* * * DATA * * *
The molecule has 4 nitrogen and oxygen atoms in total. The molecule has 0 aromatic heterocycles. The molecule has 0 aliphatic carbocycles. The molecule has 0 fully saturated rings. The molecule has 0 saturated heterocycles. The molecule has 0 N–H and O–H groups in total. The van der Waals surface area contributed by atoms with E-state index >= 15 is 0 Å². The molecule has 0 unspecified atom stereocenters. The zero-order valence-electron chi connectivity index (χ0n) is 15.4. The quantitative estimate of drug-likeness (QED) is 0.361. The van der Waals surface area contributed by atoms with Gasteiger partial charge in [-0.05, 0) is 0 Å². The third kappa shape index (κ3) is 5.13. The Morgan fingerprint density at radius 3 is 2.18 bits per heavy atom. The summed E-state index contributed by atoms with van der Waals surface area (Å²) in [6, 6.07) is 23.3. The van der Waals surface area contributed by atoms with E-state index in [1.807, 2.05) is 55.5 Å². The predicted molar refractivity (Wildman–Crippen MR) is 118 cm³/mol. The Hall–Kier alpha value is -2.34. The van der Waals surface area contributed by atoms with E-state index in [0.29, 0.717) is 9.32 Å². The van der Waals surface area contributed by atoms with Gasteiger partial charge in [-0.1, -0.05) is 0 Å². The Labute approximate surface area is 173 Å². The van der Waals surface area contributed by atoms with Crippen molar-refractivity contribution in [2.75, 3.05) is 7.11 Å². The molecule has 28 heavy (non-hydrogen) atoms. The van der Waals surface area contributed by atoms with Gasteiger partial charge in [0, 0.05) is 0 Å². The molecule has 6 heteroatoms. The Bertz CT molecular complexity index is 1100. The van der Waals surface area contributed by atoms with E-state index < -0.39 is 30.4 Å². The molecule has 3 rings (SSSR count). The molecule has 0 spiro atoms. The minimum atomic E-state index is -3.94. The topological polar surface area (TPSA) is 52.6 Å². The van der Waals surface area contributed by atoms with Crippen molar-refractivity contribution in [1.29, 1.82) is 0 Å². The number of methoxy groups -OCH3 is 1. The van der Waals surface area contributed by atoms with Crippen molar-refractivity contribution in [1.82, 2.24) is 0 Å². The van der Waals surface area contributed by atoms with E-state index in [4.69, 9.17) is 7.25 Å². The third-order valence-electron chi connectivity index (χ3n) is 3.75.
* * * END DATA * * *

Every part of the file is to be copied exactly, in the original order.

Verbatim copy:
The molecule has 4 nitrogen and oxygen atoms in total. The molecule has 0 aromatic heterocycles. The molecule has 0 aliphatic carbocycles. The molecule has 0 fully saturated rings. The molecule has 0 saturated heterocycles. The molecule has 0 N–H and O–H groups in total. The van der Waals surface area contributed by atoms with E-state index >= 15 is 0 Å². The molecule has 0 unspecified atom stereocenters. The zero-order valence-electron chi connectivity index (χ0n) is 15.4. The quantitative estimate of drug-likeness (QED) is 0.361. The van der Waals surface area contributed by atoms with Gasteiger partial charge in [-0.05, 0) is 0 Å². The third kappa shape index (κ3) is 5.13. The Morgan fingerprint density at radius 3 is 2.18 bits per heavy atom. The summed E-state index contributed by atoms with van der Waals surface area (Å²) in [6, 6.07) is 23.3. The van der Waals surface area contributed by atoms with E-state index in [1.807, 2.05) is 55.5 Å². The predicted molar refractivity (Wildman–Crippen MR) is 118 cm³/mol. The Hall–Kier alpha value is -2.34. The van der Waals surface area contributed by atoms with E-state index in [0.29, 0.717) is 9.32 Å². The van der Waals surface area contributed by atoms with Gasteiger partial charge in [-0.1, -0.05) is 0 Å². The Labute approximate surface area is 173 Å². The van der Waals surface area contributed by atoms with Crippen molar-refractivity contribution in [2.75, 3.05) is 7.11 Å². The molecule has 28 heavy (non-hydrogen) atoms. The van der Waals surface area contributed by atoms with Gasteiger partial charge in [0, 0.05) is 0 Å². The molecule has 6 heteroatoms. The Bertz CT molecular complexity index is 1100. The van der Waals surface area contributed by atoms with E-state index < -0.39 is 30.4 Å². The molecule has 3 rings (SSSR count). The molecule has 0 spiro atoms. The minimum atomic E-state index is -3.94. The topological polar surface area (TPSA) is 52.6 Å². The van der Waals surface area contributed by atoms with Crippen molar-refractivity contribution in [1.29, 1.82) is 0 Å². The number of methoxy groups -OCH3 is 1. The van der Waals surface area contributed by atoms with Crippen molar-refractivity contribution in [1.82, 2.24) is 0 Å². The van der Waals surface area contributed by atoms with E-state index in [4.69, 9.17) is 7.25 Å². The third-order valence-electron chi connectivity index (χ3n) is 3.75.